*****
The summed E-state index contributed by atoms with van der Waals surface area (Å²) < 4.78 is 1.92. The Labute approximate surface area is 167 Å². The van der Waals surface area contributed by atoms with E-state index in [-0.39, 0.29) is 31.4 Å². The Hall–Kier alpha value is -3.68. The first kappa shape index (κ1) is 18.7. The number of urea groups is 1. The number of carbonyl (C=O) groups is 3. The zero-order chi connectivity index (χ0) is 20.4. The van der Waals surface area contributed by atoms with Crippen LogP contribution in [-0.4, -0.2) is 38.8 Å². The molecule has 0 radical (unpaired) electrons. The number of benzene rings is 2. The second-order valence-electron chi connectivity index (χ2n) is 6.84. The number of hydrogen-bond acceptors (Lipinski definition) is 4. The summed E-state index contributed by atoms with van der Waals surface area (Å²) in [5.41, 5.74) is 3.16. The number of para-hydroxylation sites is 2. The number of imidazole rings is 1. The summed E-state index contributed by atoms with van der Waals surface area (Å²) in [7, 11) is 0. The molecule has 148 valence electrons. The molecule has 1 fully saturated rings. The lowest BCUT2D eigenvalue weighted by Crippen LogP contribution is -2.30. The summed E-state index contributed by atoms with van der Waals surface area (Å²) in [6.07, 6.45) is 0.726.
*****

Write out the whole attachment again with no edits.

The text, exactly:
The summed E-state index contributed by atoms with van der Waals surface area (Å²) < 4.78 is 1.92. The Labute approximate surface area is 167 Å². The van der Waals surface area contributed by atoms with E-state index in [-0.39, 0.29) is 31.4 Å². The Hall–Kier alpha value is -3.68. The first kappa shape index (κ1) is 18.7. The number of urea groups is 1. The number of carbonyl (C=O) groups is 3. The zero-order chi connectivity index (χ0) is 20.4. The van der Waals surface area contributed by atoms with Crippen LogP contribution in [-0.4, -0.2) is 38.8 Å². The molecule has 0 radical (unpaired) electrons. The number of benzene rings is 2. The second-order valence-electron chi connectivity index (χ2n) is 6.84. The number of hydrogen-bond acceptors (Lipinski definition) is 4. The summed E-state index contributed by atoms with van der Waals surface area (Å²) in [5.41, 5.74) is 3.16. The number of para-hydroxylation sites is 2. The number of imidazole rings is 1. The summed E-state index contributed by atoms with van der Waals surface area (Å²) in [7, 11) is 0. The molecule has 148 valence electrons. The molecule has 1 fully saturated rings. The lowest BCUT2D eigenvalue weighted by Crippen LogP contribution is -2.30. The summed E-state index contributed by atoms with van der Waals surface area (Å²) in [6.07, 6.45) is 0.726.